In January 2016, following reports alleging inappropriate accessing of the telephone records of certain journalists, the Government commissioned a review of the law in this area. In his review of the law on the retention of and access to communications data, Mr. Justice Murray took account of the Tele2judgment. Most of the review is taken up with an analysis of the 2011 data retention Act with recommendations on how the Act might be amended in light of the judgment. This report has been hugely helpful to us in preparing these proposals. The vast majority of its recommendations have been taken into account in the general scheme, with a small number of issues to be resolved in finalising the Bill.
There are relatively few recommendations specific to accessing the data of journalists contained in the review, the key one of which is that access to journalists’ retained data for the specific purpose of identifying their journalistic sources should be authorised by a judge of the High Court. The approach advocated by the Minister is to apply the protection of judicial authorisation to every citizen in all cases and not just to a particular class of citizen in particular cases. The revised heads of the Bill propose that any application for authorisation to access any person’s data, except in cases of urgency, must be approved by one of a number of designated District Court judges. This is the strictest form of compliance with the ruling of the European Court of Justice which requires authorisation either by a judge or an independent body. The hierarchy of a complaints procedure administered by a Circuit Court judge and oversight of operation of the Act by a High Court judge has been maintained. Given the proposals in the Bill, making additional provisions for High Court authorisation for accessing journalists’ data in certain cases could give rise to complexities. Such an authorisation would only apply to requests for access to journalistic sources, so District Court authorisations would be required for all other access requests. The result would be that other categories of persons who may have sources, for example, Members of these Houses, would be treated differently. Search warrants, which could result in more intrusive content data being discovered, are issued by the District Court. For these reasons, the Minister believes that there are strong arguments for a clear and consistent level of judicial protection for everyone’s data, but of course he would welcome the committee’s views on this. The Minister forwarded a copy of Mr. Justice Murray’s review together with the revised heads of the Bill in order that the committee could examine the proposed legislation and the review together in considering the Minister’s proposal for a balanced and proportionate data retention regime providing a high level of protection for all citizens.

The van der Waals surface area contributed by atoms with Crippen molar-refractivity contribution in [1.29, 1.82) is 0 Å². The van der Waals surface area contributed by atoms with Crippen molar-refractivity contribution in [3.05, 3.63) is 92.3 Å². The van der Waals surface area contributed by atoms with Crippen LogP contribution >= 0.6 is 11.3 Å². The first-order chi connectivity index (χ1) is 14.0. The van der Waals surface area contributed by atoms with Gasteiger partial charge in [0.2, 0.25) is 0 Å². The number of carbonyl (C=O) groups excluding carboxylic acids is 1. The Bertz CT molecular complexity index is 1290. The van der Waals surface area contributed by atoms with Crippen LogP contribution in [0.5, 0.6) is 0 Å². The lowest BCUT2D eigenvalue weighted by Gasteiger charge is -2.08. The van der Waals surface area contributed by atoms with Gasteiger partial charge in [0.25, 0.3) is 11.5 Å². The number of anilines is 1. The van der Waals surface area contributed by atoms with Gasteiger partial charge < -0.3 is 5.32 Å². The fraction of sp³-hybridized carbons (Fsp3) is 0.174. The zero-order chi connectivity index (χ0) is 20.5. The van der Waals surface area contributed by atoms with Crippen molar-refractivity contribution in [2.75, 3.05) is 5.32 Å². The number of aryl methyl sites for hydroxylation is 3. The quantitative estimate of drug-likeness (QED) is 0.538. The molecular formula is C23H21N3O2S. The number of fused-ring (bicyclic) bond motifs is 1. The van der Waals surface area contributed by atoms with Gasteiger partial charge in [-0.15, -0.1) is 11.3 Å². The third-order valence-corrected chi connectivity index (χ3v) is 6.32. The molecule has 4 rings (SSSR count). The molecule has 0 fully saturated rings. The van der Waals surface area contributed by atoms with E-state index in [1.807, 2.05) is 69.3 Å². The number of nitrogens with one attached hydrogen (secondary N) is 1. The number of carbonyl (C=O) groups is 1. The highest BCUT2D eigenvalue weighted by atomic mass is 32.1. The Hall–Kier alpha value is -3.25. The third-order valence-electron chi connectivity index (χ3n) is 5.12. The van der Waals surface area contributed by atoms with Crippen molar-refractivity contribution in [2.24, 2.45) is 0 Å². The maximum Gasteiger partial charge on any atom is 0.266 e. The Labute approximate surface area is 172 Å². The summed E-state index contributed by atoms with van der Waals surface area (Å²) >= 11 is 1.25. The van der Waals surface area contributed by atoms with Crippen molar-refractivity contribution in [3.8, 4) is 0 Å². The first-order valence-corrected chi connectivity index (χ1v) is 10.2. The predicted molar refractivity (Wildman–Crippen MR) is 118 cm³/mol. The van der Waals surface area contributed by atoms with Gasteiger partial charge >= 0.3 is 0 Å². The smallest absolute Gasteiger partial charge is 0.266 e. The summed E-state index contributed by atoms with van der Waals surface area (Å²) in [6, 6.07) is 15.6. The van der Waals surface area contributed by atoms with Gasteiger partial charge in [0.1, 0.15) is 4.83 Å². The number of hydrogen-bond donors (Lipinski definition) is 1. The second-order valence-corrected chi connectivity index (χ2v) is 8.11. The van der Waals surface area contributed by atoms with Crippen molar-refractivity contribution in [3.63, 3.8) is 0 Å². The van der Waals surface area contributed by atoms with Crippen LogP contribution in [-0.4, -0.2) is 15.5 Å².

Committee members will have read through the heads of the Bill. There are numerous key new provisions, including in heads 3 and 4 which place an obligation on service providers to retain subscriber data for a period of 12 months from the date on which the data were first processed and allow the competent authorities to make direct requests to service providers for that data. Heads 5 and 6 provide for applications to be made by the competent authorities for ministerial orders for the targeted retention of categories of traffic and location data or traffic and location data in respect of specified persons for the purpose of the prevention, detection, investigation or prosecution of serious crime or safeguarding the security of the State and for the making of ministerial orders to retain such data. Head 8 allows a competent authority to apply to an authorising judge for an authorisation to make a disclosure request. Head 15 provides for the notification of a person who has been the subject of a disclosure request or other persons whose interests have been materially affected by the disclosure request. Most of the other provisions of the Bill relating to data security, data destruction arrangements, restrictions on access to retained data, the complaints procedure and oversight of the operation of the Act by a High Court judge have been taken from the existing 2011 Act.
I hope that I have provided the committee with an understanding of the background to and content of the Bill and I am happy to respond to any questions that members may have.